# What is difference between white objects and transparent objects as far as photons are concerned?

Transparent materials let photons through because the energy gap of electron is so large that the photons cannot be absorbed. If the material absorbs a photon, the photon disappears; does this mean that its appearance is opaque? How about the colour white? In this case, does the material absorb photons?? Because white materials seem opaque most of the time.

• Thank you for all. I went through all answers and understood there are different way to cause colour white. May 31 '14 at 4:07

A white object indeed absorbs photons, since you can't make light pass through. It is white because the absorbed photons are re-emitted and the absorption/re-emission process efficiency is more or less the same for all the visible wavelength: red light is re-emitted with the same rate as blue light. Of course the object will look white as long as you are illuminating it with white light.

A macroscopic piece of glass is transparent because, as you say, the band gap is higher than the energy of visible light. However a pane of glass only lets about 95% of the light through because 5% is reflected at the air/glass interface. This reflection is due to the refractive index change at the interface, not to any absorption of light.

If we now grind up our piece of glass into a fine powder it will change from transparent to white. The glass is still not absorbing any light, but on its way through the powder a ray of light will encounter many air/glass interfaces and at each interface 5% of the light will be reflected.

After hitting only 13-14 grains 50% of the light will have been scattered. 100 grains will scatter 99.5% of the original light. These numbers are obtained from:

$$\frac{I}{I_0} = 0.95^n$$

where $n$ is the number of times the light is reflected from an air/glass interface.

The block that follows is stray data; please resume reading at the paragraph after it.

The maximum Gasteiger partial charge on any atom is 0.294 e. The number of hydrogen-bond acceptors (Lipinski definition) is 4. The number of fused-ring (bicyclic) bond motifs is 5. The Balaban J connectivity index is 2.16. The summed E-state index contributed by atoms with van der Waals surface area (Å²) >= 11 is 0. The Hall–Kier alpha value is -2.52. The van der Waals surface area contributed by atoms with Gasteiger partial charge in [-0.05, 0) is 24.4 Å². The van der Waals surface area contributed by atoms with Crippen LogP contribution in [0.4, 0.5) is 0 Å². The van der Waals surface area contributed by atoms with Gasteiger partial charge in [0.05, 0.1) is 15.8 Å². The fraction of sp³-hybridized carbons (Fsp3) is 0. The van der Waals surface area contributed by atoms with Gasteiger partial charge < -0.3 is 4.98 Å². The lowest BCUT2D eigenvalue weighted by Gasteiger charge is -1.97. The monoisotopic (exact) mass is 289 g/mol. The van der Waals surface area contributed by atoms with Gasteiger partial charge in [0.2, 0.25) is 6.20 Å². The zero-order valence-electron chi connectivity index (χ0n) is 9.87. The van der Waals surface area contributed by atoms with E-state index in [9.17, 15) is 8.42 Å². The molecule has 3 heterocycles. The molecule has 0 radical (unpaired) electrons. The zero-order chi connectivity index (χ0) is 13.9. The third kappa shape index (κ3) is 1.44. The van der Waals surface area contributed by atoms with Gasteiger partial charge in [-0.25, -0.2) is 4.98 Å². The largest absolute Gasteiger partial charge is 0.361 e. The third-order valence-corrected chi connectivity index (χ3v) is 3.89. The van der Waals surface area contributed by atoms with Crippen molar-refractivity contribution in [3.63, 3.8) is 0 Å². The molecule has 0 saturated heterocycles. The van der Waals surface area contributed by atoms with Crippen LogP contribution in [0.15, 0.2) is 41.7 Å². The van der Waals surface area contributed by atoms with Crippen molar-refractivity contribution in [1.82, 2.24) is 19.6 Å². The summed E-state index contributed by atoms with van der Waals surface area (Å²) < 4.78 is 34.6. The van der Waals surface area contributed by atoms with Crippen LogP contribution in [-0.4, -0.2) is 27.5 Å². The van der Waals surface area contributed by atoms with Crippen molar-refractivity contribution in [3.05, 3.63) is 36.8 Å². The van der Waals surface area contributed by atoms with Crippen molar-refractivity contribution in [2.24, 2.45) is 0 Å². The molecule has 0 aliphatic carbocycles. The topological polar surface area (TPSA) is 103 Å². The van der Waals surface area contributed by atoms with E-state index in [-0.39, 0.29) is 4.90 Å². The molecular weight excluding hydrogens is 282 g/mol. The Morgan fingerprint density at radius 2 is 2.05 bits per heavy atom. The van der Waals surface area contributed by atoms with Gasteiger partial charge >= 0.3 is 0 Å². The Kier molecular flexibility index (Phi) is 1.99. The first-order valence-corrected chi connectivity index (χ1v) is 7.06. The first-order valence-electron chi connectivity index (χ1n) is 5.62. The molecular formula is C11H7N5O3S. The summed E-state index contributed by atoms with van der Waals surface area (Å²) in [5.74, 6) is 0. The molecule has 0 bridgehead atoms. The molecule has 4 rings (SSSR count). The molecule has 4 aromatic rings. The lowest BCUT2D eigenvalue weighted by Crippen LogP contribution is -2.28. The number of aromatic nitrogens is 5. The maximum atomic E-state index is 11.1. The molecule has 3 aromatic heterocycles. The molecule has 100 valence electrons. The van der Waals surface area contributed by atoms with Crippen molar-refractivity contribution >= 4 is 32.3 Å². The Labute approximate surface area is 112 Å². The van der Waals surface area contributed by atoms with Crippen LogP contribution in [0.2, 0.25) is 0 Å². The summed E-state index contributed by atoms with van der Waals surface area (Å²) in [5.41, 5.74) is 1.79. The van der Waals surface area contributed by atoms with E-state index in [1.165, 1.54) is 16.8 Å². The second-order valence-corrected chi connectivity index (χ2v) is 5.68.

So if the powder is fine the light falling on it will be multiply reflected and scattered into random directions. This is why the powder looks white. The direction of the reflected light is randomised. Actually the refractive index, and therefore the reflectivity, changes with wavelength but the change is too small to have a noticable effect on the colour of the scattered light.

• Thank you. It's very explainable. Can I therefore say "Translucent white mineral like moonstone, their chemical structures are made with something like powder. Most of light are scattered inside the stone, and some are once absorbed and re-emitted and go through the stone."? Jun 2 '14 at 18:16
• $I$ is the transmitted light, isn't it? So it decrease with $n$...
– user153036
Sep 17 '18 at 2:21

A material can be both transparent and white.

Take a cloud for instance. Clouds can be pretty white, but they consist entirely of transparent water droplets.

Something looks white if 'equal' amounts of red, green and blue light are coming from it. This can happen in one of three ways:

Emission A white light looks white because roughly equal amounts of the three primary colours are emitted from it.

Absorption / Re-emission A material can absorb light, but re-emit it at the same wavelength. If it does this with similar efficiency for all the primary colours, then, when the material is illuminated with white light, it will re-emit white light in all directions.

Scattering A single prism can refract the three primary colours in different directions, essentially splitting them up. A cloud consists of trillions of tiny transparent prisms. Each one takes any incident light, and sends it back out at a slightly different angle. When light enters a cloud, it interacts with thousands of prisms, each one sending the light off in a slightly different direction, mixing it up. Eventually, some of the light finds its way back out of the cloud, and into your eye. Although each prism refracts the three colours differently, they don't absorb them much at all, and each colour experiences 'a lot' of scattering, i.e. the same amount of scattering, and so the cloud appears white.

There are three different things that objects do to incident photons. Absorb, reflect and transmit. Absorption is when it atoms of the object absorb the photons so as to enter into an excited state or a higher energy level (they get hotter). Reflection is when these photons are given out or reflected by the same atoms. In the case of a white object all wavelengths (colours) of light are reflected. This process is completely different from transmission wherein the atoms simply do not absorb the photons as their energy is too low. So while transparent materials transmit light, white materials reflect it.